To raise awareness of vulnerable British & Irish breeds, and to recognise those who are dedicated to their survival and prosperity, the Kennel Club created the competition in 2015. Its inaugural year was met with great enthusiasm by exhibitors and saw the top scoring winner from each vulnerable breed invited to attend the first grand final, held at Crufts 2016.
The competition, which is sponsored by Eukanuba and run in conjunction with media partner Our Dogs, is open to all vulnerable breeds competing at Open and Championship Shows, and dogs that are on the Kennel Club’s vulnerable breeds list are able to collect points for awards at these shows. Points can be claimed for Best of Breed or Best Any Variety Not Separately Classified (AVNSC) and also for Group placings at Championship shows.
The aim is for dogs to collect the highest number of points in their breed in a calendar year. At the end of the year, the top scoring dog from each breed will be invited to compete in the grand final.
Exhibitors should record their Best of Breed/Group wins on the Vulnerable British and Irish Breeds Competition claim form/book for points gained from January to December 2016, and then submit this to the Kennel Club for verification at the end of the year (points will be awarded for Championship and specific Open Show wins).
Points may be claimed retrospectively this year (from shows held on or after 1st January 2016) and exhibitors can also submit updates to Our Dogs which will publish monthly leader boards.
Caroline Kisko, Kennel Club Secretary, said: “The Kennel Club has been delighted with the response to the competition so far and is pleased that we are able to give these vulnerable breeds the recognition that they deserve.
“The Kennel Club would encourage show societies to work with breed clubs of vulnerable native breeds so that these clubs can inspire their membership to enter the classes and take part in the competition. Crufts is a wonderful showcase for pedigree dogs and the perfect chance to show the world just how special the rare British and Irish native breeds really are.”
To take part, exhibitors need to download a Kennel Club British & Irish Breeds Competition claim form from the Kennel Club website:http://www.thekennelclub.org.uk/activities/dog-showing/vulnerable-breeds-competition/.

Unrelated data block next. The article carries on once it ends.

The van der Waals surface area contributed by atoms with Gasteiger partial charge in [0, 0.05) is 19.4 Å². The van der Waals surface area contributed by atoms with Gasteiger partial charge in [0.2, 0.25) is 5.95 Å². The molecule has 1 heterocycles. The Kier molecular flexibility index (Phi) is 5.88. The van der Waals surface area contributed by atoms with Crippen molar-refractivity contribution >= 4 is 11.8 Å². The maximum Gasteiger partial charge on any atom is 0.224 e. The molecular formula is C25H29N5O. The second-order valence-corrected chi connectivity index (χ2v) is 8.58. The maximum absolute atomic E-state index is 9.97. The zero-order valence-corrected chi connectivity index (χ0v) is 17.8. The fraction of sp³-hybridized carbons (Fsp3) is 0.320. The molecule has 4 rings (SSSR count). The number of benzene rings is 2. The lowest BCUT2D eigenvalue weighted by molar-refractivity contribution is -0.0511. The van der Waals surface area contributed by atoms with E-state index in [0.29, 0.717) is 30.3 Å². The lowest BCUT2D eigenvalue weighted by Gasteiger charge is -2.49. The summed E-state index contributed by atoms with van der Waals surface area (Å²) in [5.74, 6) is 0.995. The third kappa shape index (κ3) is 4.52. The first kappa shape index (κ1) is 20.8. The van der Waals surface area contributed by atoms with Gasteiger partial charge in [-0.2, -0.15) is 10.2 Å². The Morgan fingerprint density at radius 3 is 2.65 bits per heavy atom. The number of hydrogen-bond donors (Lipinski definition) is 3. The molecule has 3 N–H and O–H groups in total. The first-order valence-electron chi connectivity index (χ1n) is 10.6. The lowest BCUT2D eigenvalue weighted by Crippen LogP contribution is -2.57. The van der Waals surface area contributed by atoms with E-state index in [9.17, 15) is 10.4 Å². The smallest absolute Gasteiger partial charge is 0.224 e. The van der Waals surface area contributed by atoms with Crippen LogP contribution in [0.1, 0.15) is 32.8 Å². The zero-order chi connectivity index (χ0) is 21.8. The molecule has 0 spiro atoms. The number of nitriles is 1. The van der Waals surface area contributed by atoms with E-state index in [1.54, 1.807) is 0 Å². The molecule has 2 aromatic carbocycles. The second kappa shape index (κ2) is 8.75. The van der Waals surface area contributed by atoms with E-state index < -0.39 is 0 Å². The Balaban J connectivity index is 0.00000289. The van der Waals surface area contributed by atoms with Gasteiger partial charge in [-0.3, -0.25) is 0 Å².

At the end of the year, the completed form must be submitted to the Breed Shows Team email@example.com and the Crufts finalists will be notified by the Kennel Club.
Competitors can track their success on the official leader board, which is published in the monthly competition feature in Our Dogs. Anyone taking part is reminded to regularly log their points with Our Dogs by submitting the completed points tracker form either by email (firstname.lastname@example.org) or at the Our Dogs stand at General and Group Championship Shows.
How points are awarded:
Single Breed Open shows and All Breed/Group Open shows:
Best of Breed/Best in AVNSC Classes 1 point
Best of Breed/Best in AVNSC Classes 1 point
Group Winner 4 points
2nd Place in Group 3 points
3rd Place in Group 2 points
4th Place in Group 1 point
Vulnerable British and Irish Breeds 2016:
Bloodhound, Cardigan Welsh Corgis, Clumber Spaniels, Curly Coated Retrievers, Dandie Dinmont Terriers, Deerhounds, English Setters, English Toy Terriers (Black and Tan), Field Spaniels, Glen of Imaal Terriers, Gordon Setters, Irish Red & White Setters, Irish Terriers, Irish Water Spaniels, Irish Wolfhounds, Kerry Blue Terriers, King Charles Spaniels, Lakeland Terriers, Lancashire Heelers, Manchester Terriers, Mastiffs, Miniature Bull Terriers, Norwich Terriers, Otterhounds, Sealyham Terriers, Skye Terriers, Smooth Collies, Smooth Fox Terriers, and Sussex Spaniels.Tags: Crufts 2017, KC Press Release, VNB
The Crufts Committee has announced that the Breeders’ Competition will be reintroduced at Crufts 2017 as a stand-alone event on Saturday 11 March. Called the Crufts Breeders’ Competition, a maximum of 60 teams will compete and entries will be accepted on a first come, first served basis.
The regulations for this special competition are as follows:
Each team must comprise three or four exhibits of the same breed.Each dog must have its own handler.Dogs do not need to be entered in a breed class at the show.All dogs must have the same registered breeder or breeder partnership. No combination of different breeders is permitted.Judges at the show are ineligible to enter.Breeders may enter more than one team.Any Variety Imported Register Breeds may not compete in this competition.Entries will be accepted on a first come, first served basis. Therefore, KC Regulation F(1)9(d) does not apply.
The entry fee for each group will be £10, payable online via a link to the Crufts office which will be published in due course. Exhibitors are also advised that ‘pre judging’ will be in operation on the Saturday from 2pm onwards. Further details will be released in due course.
Gerald King, Chairman of Crufts, said: “Crufts is proud to see the reintroduction of this event at the world’s greatest dog show as it was always a spectacular sight in the Arena. By changing this competition to a stand-alone event, thus dispensing with the need for qualifying heats, it is hoped we will see some overseas competitors joining in the spectacle alongside British breeders on the day.”Tags: Crufts 2017, KC Press Release